If you plug in real values for the final equation on PART 2 of the question, you get root a negative number in any situation, except compression. Can someone explain this?
If you plug in real values for the final equation on PART 2 of the question, you get root a negative number in any situation, except compression.
No you don’t. Remember, x is the total length of the spring when it is pulled back, so the expression inside the square root is positive when x – l > 2gm/k.
It took me a while to understand the solution to the problem. I’ve tried different combinations of events, i.e. if the spring was compressed instead. Would the equation, assuming the natural length is ‘L’ for the spring, and this is taken as the reference point, of E initial = 1/2 K (L-X)^2 + Mg(L-X) and E final = 1/2 MV^2, giving you 1/2MV^2 = 1/2 K(L-X)^2 + Mg(L-X) be correct?
I think I need some clarification on why GPE is negative in the solution to the problem and does this have anything to do with the conservation of mechanical energy (0 = KE + GPE). If I use the work-energy principle and conservation of mechanical energy for the energy equations of compression, does that make the equation above incorrect since it now becomes 1/2 MV^2 – Mg(L-x)?
Sorry for the lengthy question! Thanks!
In part 2, the KE equals the elastic potential energy minus the gravitational potential energy. But in the GPE, why is the height given as x-l ? Is it not possible for the mass to exceed this height?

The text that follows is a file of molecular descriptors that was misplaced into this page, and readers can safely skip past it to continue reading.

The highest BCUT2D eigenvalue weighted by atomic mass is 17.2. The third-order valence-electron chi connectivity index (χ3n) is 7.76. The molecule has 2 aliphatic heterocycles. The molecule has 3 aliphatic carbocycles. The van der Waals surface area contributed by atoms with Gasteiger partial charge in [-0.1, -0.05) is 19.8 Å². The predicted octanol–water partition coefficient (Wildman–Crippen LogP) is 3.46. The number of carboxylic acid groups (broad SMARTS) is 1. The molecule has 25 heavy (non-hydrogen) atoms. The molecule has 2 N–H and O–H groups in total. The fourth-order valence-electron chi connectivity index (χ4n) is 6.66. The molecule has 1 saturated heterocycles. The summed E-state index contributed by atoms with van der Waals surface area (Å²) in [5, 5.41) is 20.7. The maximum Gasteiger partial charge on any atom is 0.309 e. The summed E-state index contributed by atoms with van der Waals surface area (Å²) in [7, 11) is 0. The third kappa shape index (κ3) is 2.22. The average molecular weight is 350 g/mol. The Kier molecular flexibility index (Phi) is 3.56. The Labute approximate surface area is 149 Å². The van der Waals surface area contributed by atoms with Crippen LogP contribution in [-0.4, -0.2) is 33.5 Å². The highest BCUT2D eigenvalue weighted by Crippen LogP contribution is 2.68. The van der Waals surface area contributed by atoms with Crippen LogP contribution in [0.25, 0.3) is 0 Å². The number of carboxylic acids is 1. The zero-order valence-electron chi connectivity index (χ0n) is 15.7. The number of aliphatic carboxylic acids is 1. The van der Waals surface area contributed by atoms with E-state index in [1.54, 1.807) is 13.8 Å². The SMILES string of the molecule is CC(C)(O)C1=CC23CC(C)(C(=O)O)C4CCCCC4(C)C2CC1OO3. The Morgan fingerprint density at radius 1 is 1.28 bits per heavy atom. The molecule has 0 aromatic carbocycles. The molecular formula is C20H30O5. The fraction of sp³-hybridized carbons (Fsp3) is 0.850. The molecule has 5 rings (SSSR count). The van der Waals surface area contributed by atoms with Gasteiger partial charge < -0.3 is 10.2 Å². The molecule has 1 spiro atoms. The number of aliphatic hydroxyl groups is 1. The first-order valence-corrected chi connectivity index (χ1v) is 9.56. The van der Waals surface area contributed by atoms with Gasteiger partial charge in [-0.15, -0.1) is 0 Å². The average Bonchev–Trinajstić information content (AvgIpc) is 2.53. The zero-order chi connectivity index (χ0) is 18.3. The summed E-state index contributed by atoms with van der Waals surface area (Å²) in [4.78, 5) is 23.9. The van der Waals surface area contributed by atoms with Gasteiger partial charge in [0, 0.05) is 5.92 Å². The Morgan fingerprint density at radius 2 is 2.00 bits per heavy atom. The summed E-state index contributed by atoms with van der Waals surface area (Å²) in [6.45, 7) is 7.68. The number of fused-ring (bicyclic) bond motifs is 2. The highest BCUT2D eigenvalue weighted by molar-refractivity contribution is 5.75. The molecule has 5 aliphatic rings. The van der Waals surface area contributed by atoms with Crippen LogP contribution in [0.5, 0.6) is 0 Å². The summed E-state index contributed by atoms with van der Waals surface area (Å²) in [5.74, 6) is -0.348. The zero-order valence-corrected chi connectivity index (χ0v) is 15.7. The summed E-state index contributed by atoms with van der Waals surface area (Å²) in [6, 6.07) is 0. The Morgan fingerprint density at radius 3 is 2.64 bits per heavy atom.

Hi Brook — thanks for your question.
In part 2, we’re talking about the point where the ball has its maximum velocity. (Writing capitals for X and L to make the text clearer) when the spring is extended to total length X, the ball is at its lowest point, and isn’t moving. The ball reaches its highest velocity at the point where the spring just becomes slack, i.e. when it has length L. So at this point the ball has been raised a total distance of X – L. So the GPE gained at the point of maximum velocity is mg(X – L), and the total KE at this point is the energy that was stored in the spring minus this quantity of GPE gained.
Is that OK? Add another comment if you think there’s a mistake or you need more clarification.
Your comments made it clearer, it makes sense now. Thanks a lot.
Fill in your details below or click an icon to log in:
You are commenting using your WordPress.com account. ( Log Out / Change )
You are commenting using your Twitter account. ( Log Out / Change )
You are commenting using your Facebook account. ( Log Out / Change )
You are commenting using your Google+ account. ( Log Out / Change )
Connecting to %s
Notify me of new comments via email.
Notify me of new posts via email.